SOUTH YEMEN is a small, poor, back-of-beyond place. But it happens to have a sensitive location at the tip of the Arabian peninsula and a good harbor at Aden. These assets, along with its Marxist government and Soviet patronage, give the People's Democratic Republic of Yemen an evident strategic potential. Certainly the Kremlin has been attentive to it; in recent years it has invested considerable effort in consolidating the local power structure, the only Arab Marxist regime.

The effort, however, has gone poorly, or so one must judge by the current upheaval in South Yemen. A former president, it seems, attempted a coup against the incumbent, who'd earlier forced him out. A violent struggle, not easily followed from the outside, has been going on. Besides the personal aspect of the struggle, there is evidently a tribal aspect, as there tends to be in the Yemens (the other one is North Yemen). The conflict may also have a policy aspect. The challenger criticizes the incumbent for trying to "link the country with the wheels of neocolonialism and reactionary influence." Translation: the incumbent had moved toward some calmness with South Yemen's conservative neighbors on the Arabian peninsula, including Saudi Arabia and Oman as well as North Yemen, and had opened the country a bit to Western economic contacts.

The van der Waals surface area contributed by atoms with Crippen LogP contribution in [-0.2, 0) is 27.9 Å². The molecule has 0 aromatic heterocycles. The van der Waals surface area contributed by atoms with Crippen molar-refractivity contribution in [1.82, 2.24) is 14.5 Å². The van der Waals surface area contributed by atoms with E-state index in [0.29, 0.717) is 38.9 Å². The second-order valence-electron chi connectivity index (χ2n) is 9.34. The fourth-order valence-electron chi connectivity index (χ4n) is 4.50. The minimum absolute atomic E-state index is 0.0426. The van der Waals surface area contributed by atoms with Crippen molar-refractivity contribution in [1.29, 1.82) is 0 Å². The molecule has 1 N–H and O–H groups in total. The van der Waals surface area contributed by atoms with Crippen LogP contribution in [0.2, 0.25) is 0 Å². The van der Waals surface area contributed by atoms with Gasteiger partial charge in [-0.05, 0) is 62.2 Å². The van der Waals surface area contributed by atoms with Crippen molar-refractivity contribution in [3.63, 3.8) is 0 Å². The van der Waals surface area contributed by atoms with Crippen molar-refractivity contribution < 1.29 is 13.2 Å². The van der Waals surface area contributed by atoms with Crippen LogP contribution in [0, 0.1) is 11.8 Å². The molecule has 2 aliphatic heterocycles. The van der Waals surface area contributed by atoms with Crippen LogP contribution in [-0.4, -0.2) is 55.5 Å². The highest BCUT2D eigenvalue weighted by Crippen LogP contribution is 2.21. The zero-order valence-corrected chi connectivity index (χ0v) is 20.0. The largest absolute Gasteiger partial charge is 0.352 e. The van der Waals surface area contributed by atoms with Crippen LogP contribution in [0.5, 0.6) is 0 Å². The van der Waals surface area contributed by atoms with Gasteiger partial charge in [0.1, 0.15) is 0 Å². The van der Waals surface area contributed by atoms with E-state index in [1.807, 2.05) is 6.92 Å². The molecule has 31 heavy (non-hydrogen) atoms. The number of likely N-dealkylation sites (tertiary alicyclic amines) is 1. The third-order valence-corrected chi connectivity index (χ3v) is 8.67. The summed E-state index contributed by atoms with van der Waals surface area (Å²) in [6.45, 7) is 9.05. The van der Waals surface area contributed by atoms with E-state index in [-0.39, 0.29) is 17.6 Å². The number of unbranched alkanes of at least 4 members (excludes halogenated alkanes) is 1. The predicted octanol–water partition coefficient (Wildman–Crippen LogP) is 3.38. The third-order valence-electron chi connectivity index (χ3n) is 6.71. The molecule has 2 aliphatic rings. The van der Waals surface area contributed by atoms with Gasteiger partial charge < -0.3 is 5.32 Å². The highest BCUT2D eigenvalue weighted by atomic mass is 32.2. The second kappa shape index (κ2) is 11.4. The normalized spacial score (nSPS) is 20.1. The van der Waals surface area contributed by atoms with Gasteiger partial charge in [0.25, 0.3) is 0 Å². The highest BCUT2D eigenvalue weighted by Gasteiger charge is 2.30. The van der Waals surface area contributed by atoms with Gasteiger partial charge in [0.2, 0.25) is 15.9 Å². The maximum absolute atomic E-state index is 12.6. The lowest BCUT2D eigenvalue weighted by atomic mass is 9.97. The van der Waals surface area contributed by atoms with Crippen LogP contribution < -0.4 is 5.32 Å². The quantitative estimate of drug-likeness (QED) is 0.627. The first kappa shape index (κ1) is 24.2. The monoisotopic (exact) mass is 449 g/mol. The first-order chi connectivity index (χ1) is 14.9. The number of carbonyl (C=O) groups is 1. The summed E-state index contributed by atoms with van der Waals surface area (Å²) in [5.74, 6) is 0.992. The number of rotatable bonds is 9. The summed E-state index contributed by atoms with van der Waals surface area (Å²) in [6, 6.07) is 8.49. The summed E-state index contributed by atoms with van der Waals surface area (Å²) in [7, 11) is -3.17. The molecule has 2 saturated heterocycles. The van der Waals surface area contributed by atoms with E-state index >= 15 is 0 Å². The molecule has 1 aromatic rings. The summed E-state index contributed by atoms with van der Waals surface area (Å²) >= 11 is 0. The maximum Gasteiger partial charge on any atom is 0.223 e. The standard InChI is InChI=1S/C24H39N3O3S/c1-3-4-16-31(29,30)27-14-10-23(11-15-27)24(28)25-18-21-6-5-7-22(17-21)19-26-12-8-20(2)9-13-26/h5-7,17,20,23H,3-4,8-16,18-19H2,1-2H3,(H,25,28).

In brief, the label Marxist is bestowed on both factions but the incumbent seems more of the go- slow sort, while the challenger is the fellow whose contributions to the subversion of North Yemen and Oman troubled the Carter administration considerably in 1979.

Some glee is being taken at the spectacle of the Kremlin's evident embarrassment. Its followers are shooting it out and it has had to evacuate some number of the several thousand resident Soviet-bloc personnel. Its attempt to settle things down have so far been in vain. The Soviet purpose, however, is unclear. Earlier the Soviet mission in Aden appeared to be assuming a peacemaker's role. Now it is reported that Moscow has taken the rebels' side and may even have men with the rebel forces in the street.

So there is no real comfort for the West in the latest turbulence, and certainly no visible gain for the people of South Yemen. Whatever the differences between the contending factions, a readiness to defer to Moscow remains the condition of a Marxist's holding power there. As elsewhere in the Marxist world, the people are not consulted. Casualties are reported to be in the thousands, and rising.